New York law generally requires four elements for a constructive trust: "(1) a confidential or fiduciary relationship; (2) a promise, express or implied; (3) a transfer of the subject res made in reliance on that promise; and (4) unjust enrichment." United States v. Coluccio, 51 F.3d 337, 340 (2d Cir. 1995); see also Bankers Sec. Life Ins. Soc'y v. Shakerdge, 49 N.Y.2d 939, 940, 428 N.Y.S.2d 623, 406 N.E.2d 440 (1980); Simonds v. Simonds, 45 N.Y.2d 233, 241-42, 408 N.Y.S.2d 359, 380 N.E.2d 189 (1978). The fourth element is the most important since "the purpose of the constructive trust is prevention of unjust enrichment." Simonds, 45 N.Y.2d at 242, 408 N.Y.S.2d 359, 380 N.E.2d 189; see also Counihan v. Allstate Ins. Co., 194 F.3d 357, 361 (2d Cir. 1999) ("[A constructive trust's] purpose is to prevent unjust enrichment."); In re Koreag, Controle et Revision S.A., 961 F.2d 341, 354 (2d Cir. 1992) (stating that unjust enrichment constitutes the "key factor" in determining whether a constructive trust should be imposed).
Whether a party is unjustly enriched is a legal conclusion. See Brand v. Brand, 811 F.2d 74, 81 (2d Cir. 1987) ("A conclusion that one has been unjustly enriched is essentially a legal inference drawn from the circumstances surrounding the transfer of property and the relationship of the parties.") (internal quotation marks and citation omitted). We therefore review de novo the Bankruptcy Court's conclusion that the retention of the tax refund in FCFC's estate results in no unjust enrichment.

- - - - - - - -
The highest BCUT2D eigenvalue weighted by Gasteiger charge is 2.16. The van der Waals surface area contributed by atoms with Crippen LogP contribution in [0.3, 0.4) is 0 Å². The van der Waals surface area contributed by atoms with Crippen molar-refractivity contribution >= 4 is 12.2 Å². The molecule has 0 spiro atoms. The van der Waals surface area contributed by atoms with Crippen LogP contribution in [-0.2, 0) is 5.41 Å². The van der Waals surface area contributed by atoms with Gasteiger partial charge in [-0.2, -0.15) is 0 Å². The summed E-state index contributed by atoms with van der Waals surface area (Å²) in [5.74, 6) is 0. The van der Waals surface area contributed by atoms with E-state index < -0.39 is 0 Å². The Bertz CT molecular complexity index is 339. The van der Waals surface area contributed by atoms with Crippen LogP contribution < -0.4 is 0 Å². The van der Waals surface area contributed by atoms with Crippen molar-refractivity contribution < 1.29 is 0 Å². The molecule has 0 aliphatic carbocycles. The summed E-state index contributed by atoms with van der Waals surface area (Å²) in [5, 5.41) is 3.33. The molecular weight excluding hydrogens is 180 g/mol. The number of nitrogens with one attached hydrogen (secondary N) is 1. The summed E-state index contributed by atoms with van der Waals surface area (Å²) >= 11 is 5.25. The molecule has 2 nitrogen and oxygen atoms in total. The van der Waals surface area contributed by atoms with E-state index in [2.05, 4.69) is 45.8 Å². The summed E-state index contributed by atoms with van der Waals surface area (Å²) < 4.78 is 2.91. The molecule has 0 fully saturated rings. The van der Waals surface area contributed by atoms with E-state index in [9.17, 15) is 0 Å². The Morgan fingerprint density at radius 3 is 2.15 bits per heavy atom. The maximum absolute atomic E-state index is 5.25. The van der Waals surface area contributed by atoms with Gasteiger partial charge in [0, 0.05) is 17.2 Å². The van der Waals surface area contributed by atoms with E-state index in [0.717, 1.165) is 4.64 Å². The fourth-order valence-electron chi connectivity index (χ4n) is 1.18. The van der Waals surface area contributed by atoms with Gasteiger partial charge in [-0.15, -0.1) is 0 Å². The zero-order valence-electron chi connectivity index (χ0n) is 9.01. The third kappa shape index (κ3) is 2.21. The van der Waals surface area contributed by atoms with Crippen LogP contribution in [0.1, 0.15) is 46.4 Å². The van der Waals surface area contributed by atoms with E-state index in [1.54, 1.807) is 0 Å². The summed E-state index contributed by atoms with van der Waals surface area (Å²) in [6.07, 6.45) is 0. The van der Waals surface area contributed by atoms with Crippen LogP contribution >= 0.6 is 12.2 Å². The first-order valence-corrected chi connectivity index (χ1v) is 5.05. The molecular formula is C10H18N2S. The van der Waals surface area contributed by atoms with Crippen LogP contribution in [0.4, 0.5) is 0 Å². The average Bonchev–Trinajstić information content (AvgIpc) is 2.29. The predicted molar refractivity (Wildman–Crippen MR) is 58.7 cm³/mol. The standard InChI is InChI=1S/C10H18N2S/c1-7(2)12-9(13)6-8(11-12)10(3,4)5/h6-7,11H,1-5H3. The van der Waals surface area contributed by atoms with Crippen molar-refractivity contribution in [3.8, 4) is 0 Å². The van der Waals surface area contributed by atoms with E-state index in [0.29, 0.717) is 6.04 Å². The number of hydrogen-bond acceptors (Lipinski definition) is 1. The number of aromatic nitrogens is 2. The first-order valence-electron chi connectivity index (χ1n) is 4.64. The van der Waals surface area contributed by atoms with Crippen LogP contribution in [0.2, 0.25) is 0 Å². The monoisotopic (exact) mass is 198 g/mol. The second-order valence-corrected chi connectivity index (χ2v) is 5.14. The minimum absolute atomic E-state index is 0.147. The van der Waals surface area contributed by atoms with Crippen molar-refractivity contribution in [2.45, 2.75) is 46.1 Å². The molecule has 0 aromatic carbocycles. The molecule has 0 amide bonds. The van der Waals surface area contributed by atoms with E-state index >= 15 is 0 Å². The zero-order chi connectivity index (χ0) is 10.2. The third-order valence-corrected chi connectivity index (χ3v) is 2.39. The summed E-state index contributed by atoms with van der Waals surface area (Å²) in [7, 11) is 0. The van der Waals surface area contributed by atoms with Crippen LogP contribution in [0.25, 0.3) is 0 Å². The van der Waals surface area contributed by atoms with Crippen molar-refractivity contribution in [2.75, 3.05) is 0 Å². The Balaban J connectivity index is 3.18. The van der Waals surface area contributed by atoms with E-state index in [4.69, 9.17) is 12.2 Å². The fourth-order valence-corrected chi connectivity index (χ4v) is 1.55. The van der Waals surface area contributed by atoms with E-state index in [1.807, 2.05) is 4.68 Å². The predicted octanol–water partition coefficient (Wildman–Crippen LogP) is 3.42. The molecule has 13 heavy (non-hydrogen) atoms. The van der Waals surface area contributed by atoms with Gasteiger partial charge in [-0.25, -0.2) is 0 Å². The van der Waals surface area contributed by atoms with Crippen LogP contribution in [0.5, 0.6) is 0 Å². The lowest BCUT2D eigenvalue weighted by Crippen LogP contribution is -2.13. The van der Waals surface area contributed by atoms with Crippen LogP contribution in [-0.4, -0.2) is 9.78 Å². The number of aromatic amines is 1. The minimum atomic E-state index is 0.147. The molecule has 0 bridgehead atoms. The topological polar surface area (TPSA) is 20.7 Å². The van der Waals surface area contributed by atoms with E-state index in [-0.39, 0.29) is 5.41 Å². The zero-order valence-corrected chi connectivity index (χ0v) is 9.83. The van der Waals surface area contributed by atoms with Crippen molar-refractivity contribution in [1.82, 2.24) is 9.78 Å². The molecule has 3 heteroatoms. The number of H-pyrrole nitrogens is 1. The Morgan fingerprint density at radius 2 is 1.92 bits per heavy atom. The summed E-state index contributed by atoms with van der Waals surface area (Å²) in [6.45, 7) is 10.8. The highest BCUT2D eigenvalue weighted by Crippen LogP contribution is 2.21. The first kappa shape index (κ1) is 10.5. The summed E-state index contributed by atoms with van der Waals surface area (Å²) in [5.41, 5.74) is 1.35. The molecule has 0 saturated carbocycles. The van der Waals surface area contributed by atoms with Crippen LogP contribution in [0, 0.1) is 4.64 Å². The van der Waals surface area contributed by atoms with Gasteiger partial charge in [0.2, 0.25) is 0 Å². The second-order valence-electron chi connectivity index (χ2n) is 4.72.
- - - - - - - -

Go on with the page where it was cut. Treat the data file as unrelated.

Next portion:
A. The Existence of a Valid and Enforceable Contract
A threshold question for us is whether a constructive trust is an appropriate remedy when the rights of the parties are structured by a written agreement. The Bankruptcy Court concluded that it was not: "In the absence of a tax allocation agreement, the Superintendent might be correct that retention of the Tax Refund would unjustly enrich the bankruptcy estate of FCFC. However, FCFC and FCIC did enter into the Tax Allocation Agreement, which governs their respective rights and responsibilities." In re First Cen. Fin. Corp., 269 B.R. at 500 (internal citations omitted).
The test for unjust enrichment was promulgated in Miller v. Schloss, 218 N.Y. 400, 113 N.E. 337 (1916), which held that unjust enrichment would only exist where no prior agreement governed the rights of the parties: "A quasi or constructive contract ... is an obligation which the law creates, in the absence of any agreement, when and because the acts of the parties or others have placed in the possession of one person money, or its equivalent, under such circumstances that in equity and good conscience he ought not to retain it." Id. at 407, 113 N.E. 337 (emphasis added). For quasi-contractual claims, this principle has become formalized into a rule that generally bars a finding of unjust enrichment in the face of a valid and enforceable written agreement. For example, in Clark-Fitzpatrick, Inc. v. Long Island R.R. Co., 70 N.Y.2d 382, 521 N.Y.S.2d 653, 516 N.E.2d 190 (1987), the New York Court of Appeals held that "[t]he existence of a valid and enforceable written contract governing a particular subject matter ordinarily precludes recovery in quasi contract for events arising out of the same subject matter." Id. at 388, 521 N.Y.S.2d 653, 516 N.E.2d 190. In MacDraw, Inc. v. CIT Group Equip. Fin., Inc., 157 F.3d 956 (2d Cir....